Background/purpose: Improved therapies for the management of short bowel syndrome (SBS) have resulted in the prolonged survival of many children. By early childhood, the physiological sequelae of severe SBS include delayed physical development and metabolic imbalances. However, little is known about how SBS affects brain development. Although many parents report school problems, no controlled study has evaluated the integrity of the central nervous system in SBS children. The purpose of this study was to investigate the neuropsychological status of school-aged SBS children to determine if there were characteristic cognitive impairments that might be amenable to early therapeutic intervention.
Methods: SBS children (n = 8; mean age, 116.9 +/- 21 months) were compared with an age-matched cystic fibrosis (CF) control group (n = 8; mean age, 118.1 +/- 14 months). Groups did not differ in age, grade, or absences. Neuropsychological tests with established sensitivity to CNS integrity compared performance over 6 cognitive domains. Emotional status also was measured. Analyses were completed with 2-tailed t tests.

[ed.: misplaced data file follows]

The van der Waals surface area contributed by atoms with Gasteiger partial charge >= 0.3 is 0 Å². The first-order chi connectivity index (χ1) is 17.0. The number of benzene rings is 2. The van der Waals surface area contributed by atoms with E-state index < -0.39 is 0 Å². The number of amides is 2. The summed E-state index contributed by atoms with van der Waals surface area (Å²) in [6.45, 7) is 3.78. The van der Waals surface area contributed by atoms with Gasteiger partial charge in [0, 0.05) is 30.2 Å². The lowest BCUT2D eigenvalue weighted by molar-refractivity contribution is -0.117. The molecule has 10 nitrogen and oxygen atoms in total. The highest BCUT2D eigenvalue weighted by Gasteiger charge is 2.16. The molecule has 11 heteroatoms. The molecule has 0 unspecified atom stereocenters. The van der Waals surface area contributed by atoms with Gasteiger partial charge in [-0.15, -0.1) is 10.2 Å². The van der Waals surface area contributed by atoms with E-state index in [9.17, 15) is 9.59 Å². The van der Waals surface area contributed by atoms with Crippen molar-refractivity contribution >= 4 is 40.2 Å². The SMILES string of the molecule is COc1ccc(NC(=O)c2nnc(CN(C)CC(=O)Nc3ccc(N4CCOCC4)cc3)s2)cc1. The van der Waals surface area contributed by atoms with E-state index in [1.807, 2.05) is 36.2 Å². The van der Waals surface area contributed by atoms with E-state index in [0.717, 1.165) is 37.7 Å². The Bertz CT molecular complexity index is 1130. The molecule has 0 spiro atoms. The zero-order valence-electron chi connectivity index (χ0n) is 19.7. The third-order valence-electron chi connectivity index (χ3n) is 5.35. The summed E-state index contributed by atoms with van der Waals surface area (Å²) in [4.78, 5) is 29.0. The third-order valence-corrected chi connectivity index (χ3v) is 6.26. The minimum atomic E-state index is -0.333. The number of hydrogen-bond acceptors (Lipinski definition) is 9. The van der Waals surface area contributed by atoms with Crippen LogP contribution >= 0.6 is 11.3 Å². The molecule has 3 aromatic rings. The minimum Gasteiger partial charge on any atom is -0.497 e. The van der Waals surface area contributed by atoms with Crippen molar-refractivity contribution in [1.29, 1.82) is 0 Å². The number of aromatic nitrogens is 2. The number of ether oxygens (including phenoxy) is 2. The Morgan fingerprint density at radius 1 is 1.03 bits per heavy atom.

Results: Groups did not differ on tests of intellectual ability and emotional function. Language, memory and learning, and problem-solving testing results indicated no significant group differences. However, the SBS group performed more poorly on measures assessing visual-spatial ability, with P values ranging from .002 to .045. In a subset of subjects, we noted significantly slower left-handed, but not right-handed, performance on measures of finger dexterity and psychomotor speed.
Conclusions: Although emotional status did not differ from that of children with CF, SBS patients showed visual-spatial deficits in the company of preserved language, attention and memory, and executive skills. The specificity and consistency of these findings suggests that right hemisphere CNS changes may occur in children with SBS. This unexpected finding, coupled with the indication of left-sided psychomotor slowing in right-handed subjects, raises the possibility that actual brain impairment, rather than developmental delay accompanying slowed physical growth, accounts for these findings. Longitudinal studies are needed to further clarify this issue. The educational significance of the results is discussed.